Mattie: Not at all, and in hindsight I think it’s been quite detrimental. In the past I’ve always said that I find it easier to write about world events because I don’t need to self-analyse. With social media we’re constantly analysing and comparing ourselves to other people, and quite often that leads to poor mental health. I got myself into a self-perpetuating loop where in trying to write more about myself I became more insecure and self-deprecating. It has been a learning curve, but I don’t think I’m going to concentrate on myself moving forward. I don’t want to sing songs about being in a bad place because it makes it harder to get out of that place.
What message do you want fans to take away from these new songs?
Mattie: It’s an incredibly difficult time to be a young person and ultimately we can’t lose hope. When the mass population becomes so frustrated with the situation they’re facing it will lead to change, and it feels like there’s more and more momentum. It’s also important to know that no one can hold the weight of the world on their shoulders, and that’s something I did for a long time. It’s okay to feel shit about the state of affairs because most of us are in the same boat.
You’re going to be heading off around the UK to tour the album this week. How does it feel to finally be playing these new songs for a live audience?
Mattie: It’s going to be a really special tour. The band has now expanded to a five-piece, which means we’re able to play everything live with no backing track. The way that we’ve managed to blend the old and new songs has also made it a really compelling show, there’s a real arc to it. If anyone was unsure about the new album or still getting their head around it, seeing the live experience will cement any doubts that they had and hopefully leave them feeling like VANT still makes sense.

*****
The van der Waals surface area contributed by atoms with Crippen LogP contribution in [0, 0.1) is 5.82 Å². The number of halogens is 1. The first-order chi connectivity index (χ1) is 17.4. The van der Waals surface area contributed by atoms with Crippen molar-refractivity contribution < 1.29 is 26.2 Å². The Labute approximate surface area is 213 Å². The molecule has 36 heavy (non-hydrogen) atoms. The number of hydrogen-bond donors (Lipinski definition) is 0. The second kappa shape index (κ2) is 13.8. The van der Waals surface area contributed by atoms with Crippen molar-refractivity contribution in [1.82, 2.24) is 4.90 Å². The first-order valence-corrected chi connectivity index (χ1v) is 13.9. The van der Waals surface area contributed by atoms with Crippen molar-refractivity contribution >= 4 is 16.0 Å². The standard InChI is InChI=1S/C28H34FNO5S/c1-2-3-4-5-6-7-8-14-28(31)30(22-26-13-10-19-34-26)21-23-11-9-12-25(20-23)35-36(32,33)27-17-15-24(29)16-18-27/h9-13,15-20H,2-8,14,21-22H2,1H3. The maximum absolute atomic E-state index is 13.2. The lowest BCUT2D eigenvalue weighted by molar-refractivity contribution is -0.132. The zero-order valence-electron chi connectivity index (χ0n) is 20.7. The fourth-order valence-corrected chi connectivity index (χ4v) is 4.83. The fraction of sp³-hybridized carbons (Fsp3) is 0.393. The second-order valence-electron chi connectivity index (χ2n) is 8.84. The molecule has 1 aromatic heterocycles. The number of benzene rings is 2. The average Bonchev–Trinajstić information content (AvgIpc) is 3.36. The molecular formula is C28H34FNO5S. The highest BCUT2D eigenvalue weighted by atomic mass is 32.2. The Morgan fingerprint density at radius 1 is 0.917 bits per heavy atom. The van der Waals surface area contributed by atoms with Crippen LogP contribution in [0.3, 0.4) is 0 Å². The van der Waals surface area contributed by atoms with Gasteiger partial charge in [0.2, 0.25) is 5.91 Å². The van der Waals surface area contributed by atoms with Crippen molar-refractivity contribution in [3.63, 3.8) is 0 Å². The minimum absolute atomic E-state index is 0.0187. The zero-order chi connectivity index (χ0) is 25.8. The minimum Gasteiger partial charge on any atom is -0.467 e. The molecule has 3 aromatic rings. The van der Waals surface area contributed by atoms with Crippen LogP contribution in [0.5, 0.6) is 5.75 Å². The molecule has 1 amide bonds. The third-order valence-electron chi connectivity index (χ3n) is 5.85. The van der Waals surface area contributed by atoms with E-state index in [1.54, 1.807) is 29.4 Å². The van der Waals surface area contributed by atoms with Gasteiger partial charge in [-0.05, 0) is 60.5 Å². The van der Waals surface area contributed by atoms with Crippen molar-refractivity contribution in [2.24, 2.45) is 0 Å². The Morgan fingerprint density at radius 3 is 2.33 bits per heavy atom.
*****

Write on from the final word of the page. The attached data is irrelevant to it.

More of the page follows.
What’s the most important thing you’ve learned since you started playing shows?
Mattie: You can’t get hung up on mistakes. A lot of musicians that I’ve played with will self-analyse their performance after every gig and if they made one tiny error it will ruin the entire experience. When you’re playing, it’s only you that knows you’ve made a mistake – unless it’s an absolute horror show! But I feel so comfortable onstage and it’s all about enjoying the moment and not letting any distractions or imperfections alter your experience.
What upcoming bands are you listening to that people should be checking out?
Mattie: Demob Happy are killing it right now, they’re a band who I actually went to college with. Another guy I went to college with also has a solo-project called Nancy, which is like a strange cross between Frank Sinatra and Beck – it’s really cool.
With VANT now back and with new songs out in the open, what are your goals going forward?
Mattie: If I can become an artist who can sustain themselves in the model that I’ve got right now then I’ll be happy. I want to do this for the rest of my life because I don’t know how to do anything else. Maybe it won’t be tomorrow, but maybe in forty years time I’ll play an arena – Nick Cave is a massive inspiration for me in that. I just want to be someone that constantly puts out good music and then hopefully people will recognise that.
VANT’s UK tour is already in full swing, don’t miss your chance to see the band playing songs from their latest album, ‘Conceived In The Sky’. Get your tickets here.
Sold out? Twickets have partnered up with VANT as their official ticket resale platform to protect their fans from being ripped off by profiteering resale sites that encourage ticket touting. If you’re looking for tickets to a sold out show, make sure to check the band’s Twickets page, and set up an alert to be notified of any new listings.